Had my 11-year-old mind known, back in 1990, how much this boardgame would be worth in mint condition now, I would have bought several copies. But I was 11, and this was just fun game from the get-go.
Now, while I loved D&D, D&D took awhile to prepare and play. Back then I hand-wrote my adventures, and sometimes that could take hours. HeroQuest, other hand, had a quick set up and play time. It also had a ton of cool miniatures--monsters, heroes, and furniture!
I'm proud to say that my characters Bogar the Barbarian, Havoc the Dwarf, Chant the Elf, and Mylor the Wizard played through all 15 quests that came with the original boardgame and through all of the quests in The Return of the Witchlord and Kellar's Keep. (Okay, maybe not all of the quests--a few times others brought in their characters, but my characters lasted until the very end).
My best friend at the time ran me through every quest. He had bought the game first. I did later, but had to promised not to look through the adventures until I had played them (okay, I admit, I occasionally peeked). As we finished through the original material, he started incorporating ideas from D&D and elsewhere.
He even bought and painted additional miniatures. Every time I'd heard that had gone to the hobby store, I never knew was I would encounter in the next game of HeroQuest. He added the The Gnome as a character. One time this wraith-like thing appeared on the table; it could paralyze characters when it hit. He loved used that mini. It wasn't that strong (it took two hits to kill, I think) but no other monster up to that point could paralyze the heroes. Another time we fought Draconians straight from Dragonlance. The most difficult monster he introduce, as I remember, was this half-dragon thing with a big club. It was must stronger than the dreaded Gargoyle and nearly TPKed the characters.
Furthermore, my friend even started integrating...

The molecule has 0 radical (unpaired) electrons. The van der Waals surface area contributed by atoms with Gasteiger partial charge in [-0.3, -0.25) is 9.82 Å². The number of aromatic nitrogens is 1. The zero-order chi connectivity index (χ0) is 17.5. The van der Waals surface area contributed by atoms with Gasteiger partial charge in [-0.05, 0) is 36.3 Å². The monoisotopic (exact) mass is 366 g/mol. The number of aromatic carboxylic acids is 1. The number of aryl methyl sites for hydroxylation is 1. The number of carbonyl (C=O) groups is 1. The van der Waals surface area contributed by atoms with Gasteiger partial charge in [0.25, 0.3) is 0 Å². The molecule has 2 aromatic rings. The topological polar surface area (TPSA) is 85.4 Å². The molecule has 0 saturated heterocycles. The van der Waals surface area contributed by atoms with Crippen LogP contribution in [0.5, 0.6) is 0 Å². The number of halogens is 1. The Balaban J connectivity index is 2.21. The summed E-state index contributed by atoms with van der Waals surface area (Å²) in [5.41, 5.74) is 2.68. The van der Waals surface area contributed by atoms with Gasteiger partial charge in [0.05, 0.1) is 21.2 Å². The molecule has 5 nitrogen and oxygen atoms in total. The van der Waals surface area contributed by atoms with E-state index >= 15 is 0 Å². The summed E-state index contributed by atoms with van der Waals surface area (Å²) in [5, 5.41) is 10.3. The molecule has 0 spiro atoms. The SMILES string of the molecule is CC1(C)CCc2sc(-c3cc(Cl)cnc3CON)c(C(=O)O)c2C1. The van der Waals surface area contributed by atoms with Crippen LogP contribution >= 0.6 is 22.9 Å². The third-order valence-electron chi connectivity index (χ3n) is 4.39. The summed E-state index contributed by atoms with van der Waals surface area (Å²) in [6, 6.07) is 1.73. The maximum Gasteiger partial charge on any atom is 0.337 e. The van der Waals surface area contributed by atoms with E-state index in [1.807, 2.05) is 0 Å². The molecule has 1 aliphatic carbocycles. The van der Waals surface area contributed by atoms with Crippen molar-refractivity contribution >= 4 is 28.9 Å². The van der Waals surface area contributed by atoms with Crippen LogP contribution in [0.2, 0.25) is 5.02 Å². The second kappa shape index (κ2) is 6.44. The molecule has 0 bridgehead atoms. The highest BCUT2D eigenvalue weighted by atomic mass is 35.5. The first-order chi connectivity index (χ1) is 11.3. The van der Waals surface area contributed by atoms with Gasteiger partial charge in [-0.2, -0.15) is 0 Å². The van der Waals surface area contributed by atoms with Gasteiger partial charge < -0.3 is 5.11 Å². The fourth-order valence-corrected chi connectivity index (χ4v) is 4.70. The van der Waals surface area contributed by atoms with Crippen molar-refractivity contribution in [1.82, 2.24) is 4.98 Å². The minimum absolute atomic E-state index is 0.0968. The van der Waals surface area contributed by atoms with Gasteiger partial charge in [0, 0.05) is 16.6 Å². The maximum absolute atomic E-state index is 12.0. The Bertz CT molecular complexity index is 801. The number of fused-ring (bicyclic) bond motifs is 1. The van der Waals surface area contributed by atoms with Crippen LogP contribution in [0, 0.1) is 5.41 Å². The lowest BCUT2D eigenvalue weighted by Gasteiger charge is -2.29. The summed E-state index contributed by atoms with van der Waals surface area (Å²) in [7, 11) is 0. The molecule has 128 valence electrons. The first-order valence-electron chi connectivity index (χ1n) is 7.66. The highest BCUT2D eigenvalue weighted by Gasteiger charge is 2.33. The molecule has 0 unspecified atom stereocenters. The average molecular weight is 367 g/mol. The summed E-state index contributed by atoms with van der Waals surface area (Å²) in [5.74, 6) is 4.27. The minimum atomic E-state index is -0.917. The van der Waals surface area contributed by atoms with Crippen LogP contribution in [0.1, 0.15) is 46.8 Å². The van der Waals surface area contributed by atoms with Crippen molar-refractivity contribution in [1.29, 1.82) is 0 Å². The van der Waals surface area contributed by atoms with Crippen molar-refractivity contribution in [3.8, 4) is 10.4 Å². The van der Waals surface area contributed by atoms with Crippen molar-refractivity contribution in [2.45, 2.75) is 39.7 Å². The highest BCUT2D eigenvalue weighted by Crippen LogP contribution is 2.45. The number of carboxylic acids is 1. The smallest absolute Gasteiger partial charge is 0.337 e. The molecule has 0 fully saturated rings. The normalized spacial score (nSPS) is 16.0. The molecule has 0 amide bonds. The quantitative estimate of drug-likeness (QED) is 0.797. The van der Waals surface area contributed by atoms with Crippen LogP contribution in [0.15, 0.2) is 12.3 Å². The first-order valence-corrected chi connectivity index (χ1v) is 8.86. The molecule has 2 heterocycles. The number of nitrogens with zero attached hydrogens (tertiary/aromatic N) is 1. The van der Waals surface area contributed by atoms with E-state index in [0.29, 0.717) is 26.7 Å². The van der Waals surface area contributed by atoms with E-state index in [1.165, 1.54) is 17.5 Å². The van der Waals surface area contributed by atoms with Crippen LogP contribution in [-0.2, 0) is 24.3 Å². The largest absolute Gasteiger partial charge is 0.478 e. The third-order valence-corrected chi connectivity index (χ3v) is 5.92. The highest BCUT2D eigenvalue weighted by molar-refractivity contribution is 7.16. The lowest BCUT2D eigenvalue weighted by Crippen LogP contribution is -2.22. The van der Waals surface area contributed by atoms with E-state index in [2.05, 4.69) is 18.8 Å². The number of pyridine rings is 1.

...into his HeroQuest campaign. The battles fought would sometimes determine what adventure we'd play next. We had fun with Battlemasters. I still have most of the miniatures and the tower to this day. By the time we were playing Battlemasters, through, my friend wanted to wrap up his grand HeroQuest campaign. My characters were quite powerful, if I recall.
In those last adventures, as I recall, Bogar the Barbarian wore magical plate mail and wielded a magic sword. They were powerful. When the sword was placed over the emblem on the plate mail, bolts of fire would hit every monster in the room for 1 damage. The problem, however, is that if Bogar used it too much, Bogar would become corrupted, maybe even become a chaos warrior! In fact, this could happen anyway, since Zargon (the evil arch wizard of HeroQuest) had created the armor himself.
We had to go find Zargon and destroy him once and for all.
We were one or two adventures away from confronting Zargon, but the campaign ended for reasons beyond our control.
I still like HeroQuest. A few years ago a few friends and I played it. One friend had bought a mint-condition copy for $200+ on ebay. I had taken care of my copy as best as I could, but it didn't compare to the beautiful mint condition one. It must have never been opened, I swear.
Yeah, we were all in our late twenties/early thirties. Sure, HeroQuest is far from being as complicated as D&D, but that didn't stop us from having fun. Sure, it could have been the beer involved. Or perhaps it was nostalgia for our lost youth, reminiscing about the first time we fought the Gargoyle or when every time we searched from treasure we'd get a stupid wandering monster, or the terror when the indestructible Witchlord awakened from his eternal slumber and chased us around the board.
What are your memories of HeroQuest? Do you think games like HeroQuest bring kids into the hobby? Thoughts?